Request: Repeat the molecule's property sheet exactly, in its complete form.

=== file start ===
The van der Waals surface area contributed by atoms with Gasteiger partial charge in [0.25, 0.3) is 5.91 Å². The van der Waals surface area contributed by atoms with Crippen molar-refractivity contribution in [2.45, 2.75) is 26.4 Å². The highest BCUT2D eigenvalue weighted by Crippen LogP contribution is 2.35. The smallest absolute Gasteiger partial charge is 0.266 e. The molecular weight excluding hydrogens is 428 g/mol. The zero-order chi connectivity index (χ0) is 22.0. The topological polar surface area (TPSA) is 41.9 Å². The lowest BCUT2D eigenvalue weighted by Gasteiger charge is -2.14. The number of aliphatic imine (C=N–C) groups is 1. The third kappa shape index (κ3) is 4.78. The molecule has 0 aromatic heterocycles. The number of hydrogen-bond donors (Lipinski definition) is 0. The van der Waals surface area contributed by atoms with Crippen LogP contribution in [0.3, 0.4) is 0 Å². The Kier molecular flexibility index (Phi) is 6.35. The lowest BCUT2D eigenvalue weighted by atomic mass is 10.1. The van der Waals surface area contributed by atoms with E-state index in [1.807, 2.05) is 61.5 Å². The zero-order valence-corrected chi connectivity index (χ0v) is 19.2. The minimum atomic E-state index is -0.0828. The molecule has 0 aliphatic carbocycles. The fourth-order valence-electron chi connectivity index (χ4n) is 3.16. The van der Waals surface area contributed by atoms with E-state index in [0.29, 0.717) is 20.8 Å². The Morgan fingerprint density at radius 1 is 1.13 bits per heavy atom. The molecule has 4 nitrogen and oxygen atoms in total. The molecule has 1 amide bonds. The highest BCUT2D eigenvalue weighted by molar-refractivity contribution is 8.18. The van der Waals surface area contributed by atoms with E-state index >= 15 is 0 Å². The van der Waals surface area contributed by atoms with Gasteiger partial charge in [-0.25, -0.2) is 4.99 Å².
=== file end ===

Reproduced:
The van der Waals surface area contributed by atoms with Gasteiger partial charge in [0.25, 0.3) is 5.91 Å². The van der Waals surface area contributed by atoms with Crippen molar-refractivity contribution in [2.45, 2.75) is 26.4 Å². The highest BCUT2D eigenvalue weighted by Crippen LogP contribution is 2.35. The smallest absolute Gasteiger partial charge is 0.266 e. The molecular weight excluding hydrogens is 428 g/mol. The zero-order chi connectivity index (χ0) is 22.0. The topological polar surface area (TPSA) is 41.9 Å². The lowest BCUT2D eigenvalue weighted by Gasteiger charge is -2.14. The number of aliphatic imine (C=N–C) groups is 1. The third kappa shape index (κ3) is 4.78. The molecule has 0 aromatic heterocycles. The number of hydrogen-bond donors (Lipinski definition) is 0. The van der Waals surface area contributed by atoms with Crippen LogP contribution in [0.3, 0.4) is 0 Å². The Kier molecular flexibility index (Phi) is 6.35. The lowest BCUT2D eigenvalue weighted by atomic mass is 10.1. The van der Waals surface area contributed by atoms with E-state index in [1.807, 2.05) is 61.5 Å². The zero-order valence-corrected chi connectivity index (χ0v) is 19.2. The minimum atomic E-state index is -0.0828. The molecule has 0 aliphatic carbocycles. The fourth-order valence-electron chi connectivity index (χ4n) is 3.16. The van der Waals surface area contributed by atoms with E-state index in [0.29, 0.717) is 20.8 Å². The Morgan fingerprint density at radius 1 is 1.13 bits per heavy atom. The molecule has 4 nitrogen and oxygen atoms in total. The molecule has 1 amide bonds. The highest BCUT2D eigenvalue weighted by molar-refractivity contribution is 8.18. The van der Waals surface area contributed by atoms with E-state index >= 15 is 0 Å². The van der Waals surface area contributed by atoms with Gasteiger partial charge in [-0.25, -0.2) is 4.99 Å².